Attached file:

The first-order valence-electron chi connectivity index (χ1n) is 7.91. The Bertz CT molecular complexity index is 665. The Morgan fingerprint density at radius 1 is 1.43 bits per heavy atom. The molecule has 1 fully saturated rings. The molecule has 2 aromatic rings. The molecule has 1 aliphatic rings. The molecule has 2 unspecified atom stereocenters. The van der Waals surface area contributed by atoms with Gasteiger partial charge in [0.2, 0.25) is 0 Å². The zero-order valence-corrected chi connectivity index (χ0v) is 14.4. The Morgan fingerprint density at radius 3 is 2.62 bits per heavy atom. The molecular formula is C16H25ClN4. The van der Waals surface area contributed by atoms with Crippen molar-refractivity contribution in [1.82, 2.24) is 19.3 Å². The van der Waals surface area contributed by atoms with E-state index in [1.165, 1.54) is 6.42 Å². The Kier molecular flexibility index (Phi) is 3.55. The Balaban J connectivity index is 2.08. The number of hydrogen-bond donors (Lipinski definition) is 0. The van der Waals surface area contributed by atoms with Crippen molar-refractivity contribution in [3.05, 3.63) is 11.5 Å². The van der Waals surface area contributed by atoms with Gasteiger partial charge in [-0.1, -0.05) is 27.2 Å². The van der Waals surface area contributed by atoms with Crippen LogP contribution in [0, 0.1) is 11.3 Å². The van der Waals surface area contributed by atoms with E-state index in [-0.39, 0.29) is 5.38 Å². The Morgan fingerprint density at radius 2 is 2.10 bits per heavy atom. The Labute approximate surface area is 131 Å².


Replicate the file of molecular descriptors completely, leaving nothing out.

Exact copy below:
The first-order valence-electron chi connectivity index (χ1n) is 7.91. The Bertz CT molecular complexity index is 665. The Morgan fingerprint density at radius 1 is 1.43 bits per heavy atom. The molecule has 1 fully saturated rings. The molecule has 2 aromatic rings. The molecule has 1 aliphatic rings. The molecule has 2 unspecified atom stereocenters. The van der Waals surface area contributed by atoms with Gasteiger partial charge in [0.2, 0.25) is 0 Å². The zero-order valence-corrected chi connectivity index (χ0v) is 14.4. The Morgan fingerprint density at radius 3 is 2.62 bits per heavy atom. The molecular formula is C16H25ClN4. The van der Waals surface area contributed by atoms with Crippen molar-refractivity contribution in [1.82, 2.24) is 19.3 Å². The van der Waals surface area contributed by atoms with E-state index in [1.165, 1.54) is 6.42 Å². The Kier molecular flexibility index (Phi) is 3.55. The Balaban J connectivity index is 2.08. The number of hydrogen-bond donors (Lipinski definition) is 0. The van der Waals surface area contributed by atoms with Crippen molar-refractivity contribution in [3.05, 3.63) is 11.5 Å². The van der Waals surface area contributed by atoms with Gasteiger partial charge in [-0.1, -0.05) is 27.2 Å². The van der Waals surface area contributed by atoms with Crippen LogP contribution in [0, 0.1) is 11.3 Å². The van der Waals surface area contributed by atoms with E-state index in [-0.39, 0.29) is 5.38 Å². The Morgan fingerprint density at radius 2 is 2.10 bits per heavy atom. The Labute approximate surface area is 131 Å².